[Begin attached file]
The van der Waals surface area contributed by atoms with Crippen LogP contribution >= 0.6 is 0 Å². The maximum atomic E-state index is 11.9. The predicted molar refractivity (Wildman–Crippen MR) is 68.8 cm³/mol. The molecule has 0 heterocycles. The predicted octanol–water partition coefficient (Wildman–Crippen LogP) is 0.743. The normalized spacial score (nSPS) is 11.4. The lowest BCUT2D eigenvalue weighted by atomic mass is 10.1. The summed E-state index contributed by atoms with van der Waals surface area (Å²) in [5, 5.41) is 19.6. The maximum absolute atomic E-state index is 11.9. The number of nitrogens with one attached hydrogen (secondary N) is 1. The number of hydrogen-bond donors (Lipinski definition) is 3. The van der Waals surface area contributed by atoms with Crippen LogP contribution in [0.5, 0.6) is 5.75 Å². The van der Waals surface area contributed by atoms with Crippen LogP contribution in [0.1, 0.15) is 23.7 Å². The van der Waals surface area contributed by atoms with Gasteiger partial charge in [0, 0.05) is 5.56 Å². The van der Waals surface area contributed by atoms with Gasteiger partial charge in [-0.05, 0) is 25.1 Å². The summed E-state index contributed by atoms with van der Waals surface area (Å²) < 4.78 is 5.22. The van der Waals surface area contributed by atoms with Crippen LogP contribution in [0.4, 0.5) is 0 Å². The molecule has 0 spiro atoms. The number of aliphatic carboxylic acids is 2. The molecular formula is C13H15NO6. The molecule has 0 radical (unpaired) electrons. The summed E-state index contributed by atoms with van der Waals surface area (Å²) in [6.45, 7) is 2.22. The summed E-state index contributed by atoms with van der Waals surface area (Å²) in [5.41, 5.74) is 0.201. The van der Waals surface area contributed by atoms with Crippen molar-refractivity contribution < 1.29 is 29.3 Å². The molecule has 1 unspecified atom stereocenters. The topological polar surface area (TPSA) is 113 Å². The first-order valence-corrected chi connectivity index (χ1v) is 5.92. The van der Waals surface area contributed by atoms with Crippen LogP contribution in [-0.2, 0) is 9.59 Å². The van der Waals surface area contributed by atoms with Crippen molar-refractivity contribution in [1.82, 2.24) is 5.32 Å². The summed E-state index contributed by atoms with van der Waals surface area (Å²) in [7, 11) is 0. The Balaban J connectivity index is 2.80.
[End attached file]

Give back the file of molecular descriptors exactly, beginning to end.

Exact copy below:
The van der Waals surface area contributed by atoms with Crippen LogP contribution >= 0.6 is 0 Å². The maximum atomic E-state index is 11.9. The predicted molar refractivity (Wildman–Crippen MR) is 68.8 cm³/mol. The molecule has 0 heterocycles. The predicted octanol–water partition coefficient (Wildman–Crippen LogP) is 0.743. The normalized spacial score (nSPS) is 11.4. The lowest BCUT2D eigenvalue weighted by atomic mass is 10.1. The summed E-state index contributed by atoms with van der Waals surface area (Å²) in [5, 5.41) is 19.6. The maximum absolute atomic E-state index is 11.9. The number of nitrogens with one attached hydrogen (secondary N) is 1. The number of hydrogen-bond donors (Lipinski definition) is 3. The van der Waals surface area contributed by atoms with Crippen LogP contribution in [0.5, 0.6) is 5.75 Å². The van der Waals surface area contributed by atoms with Crippen LogP contribution in [0.1, 0.15) is 23.7 Å². The van der Waals surface area contributed by atoms with Gasteiger partial charge in [0, 0.05) is 5.56 Å². The van der Waals surface area contributed by atoms with Gasteiger partial charge in [-0.05, 0) is 25.1 Å². The summed E-state index contributed by atoms with van der Waals surface area (Å²) < 4.78 is 5.22. The van der Waals surface area contributed by atoms with Crippen LogP contribution in [0.4, 0.5) is 0 Å². The molecule has 0 spiro atoms. The number of aliphatic carboxylic acids is 2. The molecular formula is C13H15NO6. The molecule has 0 radical (unpaired) electrons. The summed E-state index contributed by atoms with van der Waals surface area (Å²) in [6.45, 7) is 2.22. The summed E-state index contributed by atoms with van der Waals surface area (Å²) in [5.41, 5.74) is 0.201. The van der Waals surface area contributed by atoms with Crippen molar-refractivity contribution < 1.29 is 29.3 Å². The molecule has 1 unspecified atom stereocenters. The topological polar surface area (TPSA) is 113 Å². The first-order valence-corrected chi connectivity index (χ1v) is 5.92. The van der Waals surface area contributed by atoms with Crippen LogP contribution in [-0.2, 0) is 9.59 Å². The van der Waals surface area contributed by atoms with Crippen molar-refractivity contribution in [1.82, 2.24) is 5.32 Å². The summed E-state index contributed by atoms with van der Waals surface area (Å²) in [7, 11) is 0. The Balaban J connectivity index is 2.80.